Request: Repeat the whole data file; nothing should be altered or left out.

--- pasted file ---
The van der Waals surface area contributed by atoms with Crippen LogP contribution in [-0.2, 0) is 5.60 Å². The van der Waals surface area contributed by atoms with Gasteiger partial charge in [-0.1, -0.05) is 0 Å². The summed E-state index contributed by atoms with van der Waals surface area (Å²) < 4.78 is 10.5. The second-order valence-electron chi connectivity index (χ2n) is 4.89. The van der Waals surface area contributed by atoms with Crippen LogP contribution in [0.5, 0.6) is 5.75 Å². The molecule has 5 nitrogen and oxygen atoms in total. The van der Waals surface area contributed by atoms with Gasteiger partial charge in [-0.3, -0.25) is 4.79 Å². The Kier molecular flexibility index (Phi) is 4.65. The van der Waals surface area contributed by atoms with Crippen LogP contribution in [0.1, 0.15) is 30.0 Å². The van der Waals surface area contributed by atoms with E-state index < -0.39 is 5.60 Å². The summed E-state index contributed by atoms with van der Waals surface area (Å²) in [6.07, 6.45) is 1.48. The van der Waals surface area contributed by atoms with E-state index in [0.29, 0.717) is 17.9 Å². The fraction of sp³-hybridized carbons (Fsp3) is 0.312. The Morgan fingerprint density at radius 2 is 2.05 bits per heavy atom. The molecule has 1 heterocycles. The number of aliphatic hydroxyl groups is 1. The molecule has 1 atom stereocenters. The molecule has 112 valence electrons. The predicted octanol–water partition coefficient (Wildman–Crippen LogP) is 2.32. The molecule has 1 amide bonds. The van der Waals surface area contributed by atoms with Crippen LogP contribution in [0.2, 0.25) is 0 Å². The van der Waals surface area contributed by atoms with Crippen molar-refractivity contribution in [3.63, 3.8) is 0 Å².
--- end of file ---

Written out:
The van der Waals surface area contributed by atoms with Crippen LogP contribution in [-0.2, 0) is 5.60 Å². The van der Waals surface area contributed by atoms with Gasteiger partial charge in [-0.1, -0.05) is 0 Å². The summed E-state index contributed by atoms with van der Waals surface area (Å²) < 4.78 is 10.5. The second-order valence-electron chi connectivity index (χ2n) is 4.89. The van der Waals surface area contributed by atoms with Crippen LogP contribution in [0.5, 0.6) is 5.75 Å². The molecule has 5 nitrogen and oxygen atoms in total. The van der Waals surface area contributed by atoms with Gasteiger partial charge in [-0.3, -0.25) is 4.79 Å². The Kier molecular flexibility index (Phi) is 4.65. The van der Waals surface area contributed by atoms with Crippen LogP contribution in [0.1, 0.15) is 30.0 Å². The van der Waals surface area contributed by atoms with E-state index < -0.39 is 5.60 Å². The summed E-state index contributed by atoms with van der Waals surface area (Å²) in [6.07, 6.45) is 1.48. The van der Waals surface area contributed by atoms with E-state index in [0.29, 0.717) is 17.9 Å². The fraction of sp³-hybridized carbons (Fsp3) is 0.312. The Morgan fingerprint density at radius 2 is 2.05 bits per heavy atom. The molecule has 1 heterocycles. The number of aliphatic hydroxyl groups is 1. The molecule has 1 atom stereocenters. The molecule has 112 valence electrons. The predicted octanol–water partition coefficient (Wildman–Crippen LogP) is 2.32. The molecule has 1 amide bonds. The van der Waals surface area contributed by atoms with Crippen LogP contribution in [0.2, 0.25) is 0 Å². The van der Waals surface area contributed by atoms with Crippen molar-refractivity contribution in [3.63, 3.8) is 0 Å².